I chatted with a new friend, a businessman who is interested in writing, for a long time today. We discussed the traditional market and new/experimental markets for fiction.
Agents receive hundreds of queries per week, in which authors ask for representation for their novel. Those agents ask for more information from a handful--perhaps 3%. Then, of those few, they want to see a complete manuscript from a fraction. Then, of those few, they offer representation to a fraction. A fitting analogy for the new author is that masses of writers try to fling themselves over a high wall and few come close to the top.
In the new markets, with sales of e-books, sales of audio files, and self publishing, authors grope in the dark, calling out, "Is anybody there?" and mostly hear echoes. Yes, Eragon, by Christopher Paolini, was self-published and highly successful. This exception proves the rule.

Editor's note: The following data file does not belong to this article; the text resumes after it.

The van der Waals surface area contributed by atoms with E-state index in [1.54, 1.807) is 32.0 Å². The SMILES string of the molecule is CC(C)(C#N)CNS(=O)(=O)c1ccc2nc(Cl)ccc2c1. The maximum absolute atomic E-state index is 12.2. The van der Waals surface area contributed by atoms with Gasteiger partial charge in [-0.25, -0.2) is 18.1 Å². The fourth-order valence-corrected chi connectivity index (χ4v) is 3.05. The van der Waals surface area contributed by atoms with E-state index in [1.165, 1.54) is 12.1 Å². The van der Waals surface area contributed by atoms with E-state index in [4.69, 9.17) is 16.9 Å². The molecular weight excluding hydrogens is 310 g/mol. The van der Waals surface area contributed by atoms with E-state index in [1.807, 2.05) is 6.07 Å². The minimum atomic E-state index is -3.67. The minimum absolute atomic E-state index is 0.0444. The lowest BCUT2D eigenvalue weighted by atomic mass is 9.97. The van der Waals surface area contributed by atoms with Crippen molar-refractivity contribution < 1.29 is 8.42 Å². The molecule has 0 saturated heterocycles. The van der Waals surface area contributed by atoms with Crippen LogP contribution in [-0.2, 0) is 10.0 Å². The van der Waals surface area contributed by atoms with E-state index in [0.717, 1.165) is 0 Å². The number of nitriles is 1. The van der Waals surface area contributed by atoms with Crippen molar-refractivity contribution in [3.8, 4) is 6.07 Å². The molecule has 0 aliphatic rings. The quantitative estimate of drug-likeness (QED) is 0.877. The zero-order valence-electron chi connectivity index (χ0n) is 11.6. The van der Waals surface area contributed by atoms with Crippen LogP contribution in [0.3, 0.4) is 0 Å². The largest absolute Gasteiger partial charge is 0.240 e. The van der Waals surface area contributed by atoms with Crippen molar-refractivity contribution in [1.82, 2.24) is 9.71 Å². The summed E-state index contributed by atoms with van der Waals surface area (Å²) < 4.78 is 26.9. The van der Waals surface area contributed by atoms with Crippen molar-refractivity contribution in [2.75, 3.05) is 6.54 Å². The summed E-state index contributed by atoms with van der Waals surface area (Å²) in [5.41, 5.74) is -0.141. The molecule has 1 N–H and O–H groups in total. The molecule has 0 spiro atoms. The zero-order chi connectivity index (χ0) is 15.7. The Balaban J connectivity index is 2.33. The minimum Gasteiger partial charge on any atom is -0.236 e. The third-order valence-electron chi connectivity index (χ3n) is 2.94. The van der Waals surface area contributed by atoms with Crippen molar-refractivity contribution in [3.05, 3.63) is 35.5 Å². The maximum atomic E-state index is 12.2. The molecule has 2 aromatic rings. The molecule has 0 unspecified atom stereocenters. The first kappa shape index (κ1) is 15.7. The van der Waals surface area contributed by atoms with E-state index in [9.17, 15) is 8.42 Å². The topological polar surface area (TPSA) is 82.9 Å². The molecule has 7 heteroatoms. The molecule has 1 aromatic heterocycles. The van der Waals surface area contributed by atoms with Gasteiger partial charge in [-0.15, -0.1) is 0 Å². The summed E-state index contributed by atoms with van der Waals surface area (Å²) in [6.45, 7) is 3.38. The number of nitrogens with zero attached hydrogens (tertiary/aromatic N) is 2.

My planned route is through short fiction. My guess is that out of the few hundred queries on an agent's desk, a handful are from authors that have made fiction sales.
At each step, the writer is in the dark. Agents do not have time to tell the writer why the novel does not sound promising. And most editors of magazines do not have time to give feedback to those who submit. One exception is Jim Baen's Universe. Another is Beneath Ceaseless Skies, edited by Scott H. Andrews. Mr. Andrews gives valuable feedback, for which any author should be grateful. I even agree with some of it!